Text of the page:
BOSTON — The Rays can beat the Red Sox.
They know it and the Red Sox know it.
Yes, it’s been that way for the past six seasons, since the Rays stepped from the ooze and stopped letting Boston bully them.
Now the only Monster is Fenway Park’s green one. Everything else is life-sized.
The Rays don’t fear the Red Sox. They know them too well, have beaten them too much, even surrounded Fenway blood roar, even on the biggest stages.
Rays history really began in 2008, early, with Joe Maddon’s club fighting the Yankees in spring training and later with the Red Sox.
It ended at the World Series, but only after the Rays outlasted the Sox in a mercilessly tense ALCS.
Think about it: Game 7 of the ALCS, and later: 162.
The two greatest Rays nights — riddled with Red Sox agony.
The message in 2008 was simple:
“You’re not going to be pushed around anymore,” Maddon said. “It’s the playground thing. I remember as a kid getting into several fights on a playground and at some point you have to stand your ground.”
Now the Rays and Red Sox stand toe to toe, eyeball to eyeball — again.
Of course the Rays can win this division series, which begins today at Fenway.
The Rays have the pitching and, in the odd inning, maybe enough hitting, to win in five.
Jonny Gomes, a Rays wild man from way back, plays left field for the Red Sox. He is a confirmed favorite of fans, if not his barber. Fear the Beard. These 2013 Sox are hairy.
Gomes thought back to Rays days.
“I remember in 2008, we all had Mohawks,” he said.
There’s something hairy about Rays-Sox. We’re not sure it’s a true rivalry. It hasn’t put enough time in. What’s six seasons compared to the Sox and Yankees snarling at each other for 120 years? But there’s something here, something real.
Once there was the Pedro Martinez-Gerald Williams bean brawl.
Remember Carl Crawford’s walk-off homer against Boston on Opening Day 2003?
They were the Devil Rays back then.
Then it truly turned, but on more than just a name change.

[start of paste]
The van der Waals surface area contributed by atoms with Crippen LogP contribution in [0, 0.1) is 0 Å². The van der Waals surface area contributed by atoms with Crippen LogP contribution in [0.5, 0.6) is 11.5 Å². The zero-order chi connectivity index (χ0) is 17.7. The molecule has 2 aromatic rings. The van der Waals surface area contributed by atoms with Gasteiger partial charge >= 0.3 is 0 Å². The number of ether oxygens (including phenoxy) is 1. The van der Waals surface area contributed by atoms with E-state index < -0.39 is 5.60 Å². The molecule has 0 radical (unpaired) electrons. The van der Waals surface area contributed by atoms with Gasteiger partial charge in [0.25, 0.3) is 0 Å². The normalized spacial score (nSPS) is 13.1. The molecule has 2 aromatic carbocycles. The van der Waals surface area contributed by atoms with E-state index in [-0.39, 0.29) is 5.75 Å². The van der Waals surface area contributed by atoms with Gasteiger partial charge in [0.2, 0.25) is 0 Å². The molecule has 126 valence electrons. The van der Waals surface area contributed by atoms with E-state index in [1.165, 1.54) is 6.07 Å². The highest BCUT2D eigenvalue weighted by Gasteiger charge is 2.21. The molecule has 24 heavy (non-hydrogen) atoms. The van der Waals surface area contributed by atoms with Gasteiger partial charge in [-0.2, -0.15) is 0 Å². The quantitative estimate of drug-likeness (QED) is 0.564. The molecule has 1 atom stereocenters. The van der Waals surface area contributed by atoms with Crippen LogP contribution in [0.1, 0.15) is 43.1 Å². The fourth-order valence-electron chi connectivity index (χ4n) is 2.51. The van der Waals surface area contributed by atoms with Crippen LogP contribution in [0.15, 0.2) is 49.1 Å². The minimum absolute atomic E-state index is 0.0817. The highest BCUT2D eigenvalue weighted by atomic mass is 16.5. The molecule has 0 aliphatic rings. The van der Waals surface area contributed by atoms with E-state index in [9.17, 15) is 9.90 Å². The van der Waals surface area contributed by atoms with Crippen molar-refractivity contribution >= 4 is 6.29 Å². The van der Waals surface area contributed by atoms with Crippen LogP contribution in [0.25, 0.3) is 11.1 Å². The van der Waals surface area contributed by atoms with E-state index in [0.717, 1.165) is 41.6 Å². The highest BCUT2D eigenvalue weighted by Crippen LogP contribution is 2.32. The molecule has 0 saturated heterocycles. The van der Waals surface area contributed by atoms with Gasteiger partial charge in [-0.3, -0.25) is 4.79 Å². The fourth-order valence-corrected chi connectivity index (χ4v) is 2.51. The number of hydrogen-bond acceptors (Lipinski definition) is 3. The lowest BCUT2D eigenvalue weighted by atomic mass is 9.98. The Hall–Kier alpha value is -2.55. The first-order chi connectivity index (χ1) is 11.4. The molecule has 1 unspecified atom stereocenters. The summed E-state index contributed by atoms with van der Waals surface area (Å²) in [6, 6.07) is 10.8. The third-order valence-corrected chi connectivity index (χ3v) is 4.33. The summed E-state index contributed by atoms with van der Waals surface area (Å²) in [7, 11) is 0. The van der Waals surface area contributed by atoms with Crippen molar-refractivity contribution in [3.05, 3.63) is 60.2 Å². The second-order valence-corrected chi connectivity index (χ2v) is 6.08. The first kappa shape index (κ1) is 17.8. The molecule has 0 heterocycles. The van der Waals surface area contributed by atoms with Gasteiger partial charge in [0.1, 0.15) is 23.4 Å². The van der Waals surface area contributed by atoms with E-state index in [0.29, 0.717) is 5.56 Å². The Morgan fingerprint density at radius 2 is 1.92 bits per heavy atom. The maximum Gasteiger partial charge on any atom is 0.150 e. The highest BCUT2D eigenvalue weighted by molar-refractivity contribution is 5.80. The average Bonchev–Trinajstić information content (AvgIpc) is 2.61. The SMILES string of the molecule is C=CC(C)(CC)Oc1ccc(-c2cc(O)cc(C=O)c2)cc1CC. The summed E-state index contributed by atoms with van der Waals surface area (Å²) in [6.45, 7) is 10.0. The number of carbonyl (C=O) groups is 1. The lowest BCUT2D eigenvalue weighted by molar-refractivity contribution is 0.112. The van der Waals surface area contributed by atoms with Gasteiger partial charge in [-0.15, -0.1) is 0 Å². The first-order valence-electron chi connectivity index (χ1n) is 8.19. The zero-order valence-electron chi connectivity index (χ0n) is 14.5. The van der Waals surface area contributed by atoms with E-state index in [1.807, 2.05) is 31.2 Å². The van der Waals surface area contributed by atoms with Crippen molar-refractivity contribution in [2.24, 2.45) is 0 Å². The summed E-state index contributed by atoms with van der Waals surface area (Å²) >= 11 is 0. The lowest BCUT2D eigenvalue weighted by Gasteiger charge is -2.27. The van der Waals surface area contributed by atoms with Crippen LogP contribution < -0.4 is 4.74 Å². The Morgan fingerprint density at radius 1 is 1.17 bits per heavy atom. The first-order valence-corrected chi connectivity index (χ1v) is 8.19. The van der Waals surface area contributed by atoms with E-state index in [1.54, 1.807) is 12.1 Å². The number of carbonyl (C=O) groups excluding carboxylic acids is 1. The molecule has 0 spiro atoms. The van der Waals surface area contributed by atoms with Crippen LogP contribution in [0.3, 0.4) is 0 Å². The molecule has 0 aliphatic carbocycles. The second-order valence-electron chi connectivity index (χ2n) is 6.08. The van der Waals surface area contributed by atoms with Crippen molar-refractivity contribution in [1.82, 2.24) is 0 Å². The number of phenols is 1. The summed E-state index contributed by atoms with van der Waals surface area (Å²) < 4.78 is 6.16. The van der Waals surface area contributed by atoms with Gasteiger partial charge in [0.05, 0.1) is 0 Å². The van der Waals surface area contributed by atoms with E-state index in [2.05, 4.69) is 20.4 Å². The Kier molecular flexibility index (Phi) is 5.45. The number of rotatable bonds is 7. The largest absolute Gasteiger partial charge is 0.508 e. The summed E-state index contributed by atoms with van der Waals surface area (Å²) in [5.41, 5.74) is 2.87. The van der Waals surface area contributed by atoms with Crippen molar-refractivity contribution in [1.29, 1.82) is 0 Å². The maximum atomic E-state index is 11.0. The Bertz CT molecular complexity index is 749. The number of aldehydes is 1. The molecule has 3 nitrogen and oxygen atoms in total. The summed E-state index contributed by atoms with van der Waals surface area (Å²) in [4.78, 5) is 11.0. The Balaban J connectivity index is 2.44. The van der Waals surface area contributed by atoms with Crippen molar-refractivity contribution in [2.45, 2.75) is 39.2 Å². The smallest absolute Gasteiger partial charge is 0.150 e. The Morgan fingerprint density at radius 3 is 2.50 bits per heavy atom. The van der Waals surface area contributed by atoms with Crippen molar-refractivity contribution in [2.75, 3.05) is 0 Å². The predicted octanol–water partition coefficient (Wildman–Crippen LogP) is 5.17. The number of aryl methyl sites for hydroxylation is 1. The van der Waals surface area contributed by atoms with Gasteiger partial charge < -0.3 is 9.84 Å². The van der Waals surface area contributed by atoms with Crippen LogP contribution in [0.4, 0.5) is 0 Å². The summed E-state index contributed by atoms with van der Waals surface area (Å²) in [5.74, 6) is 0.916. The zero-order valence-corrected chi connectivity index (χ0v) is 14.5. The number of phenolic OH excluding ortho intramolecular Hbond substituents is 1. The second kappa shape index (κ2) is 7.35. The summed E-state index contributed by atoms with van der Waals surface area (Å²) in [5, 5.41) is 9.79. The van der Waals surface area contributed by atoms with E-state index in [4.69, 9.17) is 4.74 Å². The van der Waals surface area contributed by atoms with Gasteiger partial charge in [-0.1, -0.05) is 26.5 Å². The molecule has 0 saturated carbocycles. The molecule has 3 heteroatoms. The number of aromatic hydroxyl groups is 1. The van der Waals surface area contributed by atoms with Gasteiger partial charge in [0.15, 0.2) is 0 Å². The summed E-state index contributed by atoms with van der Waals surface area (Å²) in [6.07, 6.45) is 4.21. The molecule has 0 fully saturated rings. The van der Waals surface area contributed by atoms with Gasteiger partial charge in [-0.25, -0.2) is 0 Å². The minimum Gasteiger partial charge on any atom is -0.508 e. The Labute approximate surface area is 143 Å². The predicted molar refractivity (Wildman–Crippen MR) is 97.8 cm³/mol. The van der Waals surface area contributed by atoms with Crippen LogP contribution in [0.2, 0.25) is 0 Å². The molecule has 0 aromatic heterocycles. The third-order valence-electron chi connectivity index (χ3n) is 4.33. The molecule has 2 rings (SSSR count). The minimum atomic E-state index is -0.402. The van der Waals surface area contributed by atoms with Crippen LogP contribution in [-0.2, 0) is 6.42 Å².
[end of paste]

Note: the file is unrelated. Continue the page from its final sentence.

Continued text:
One day, the Rays weren’t afraid anymore. It was 2008.
“I think we set the tone,” Gomes said Thursday, and in the Red Sox clubhouse. “We were sick and tired of them taking our lunch money and took it back.”
There was that September showdown at Fenway in 2008, the upstarts taking two of three, Dan Johnson over Jonathan Papelbon, now and forever.
There was the ALCS, that endlessly wild marathon Game 2 the Rays took after 5 hours and 27 minutes of baseball.
There were three stunning games at Fenway — the crack of Evan Longoria’s and B.J. Upton’s home run bats. Then Game 5, Rays up 7-0, seven outs from the World Series, and an amazing Red Sox comeback win. The Rays surely were done. Then they weren’t.
And 162: Dan the man again, and Longoria, rounding first, arms raised — and at the center of it was a Curse-like Boston fold. You haven’t arrived in baseball until you’ve broken all the hearts in New England at least once. The Rays have already doubled down.
Now there’s a chance for more, a real chance.
In acknowledging that Thursday, entirely well-meaning Red Sox designated hitter David Ortiz said, “The Rays, I have a lot of respect for them. ... I know our history with the Yankees has been going on for way before, but now we have a new rival, which is the Tampa Bay Devil Rays, and you can never forget about that.”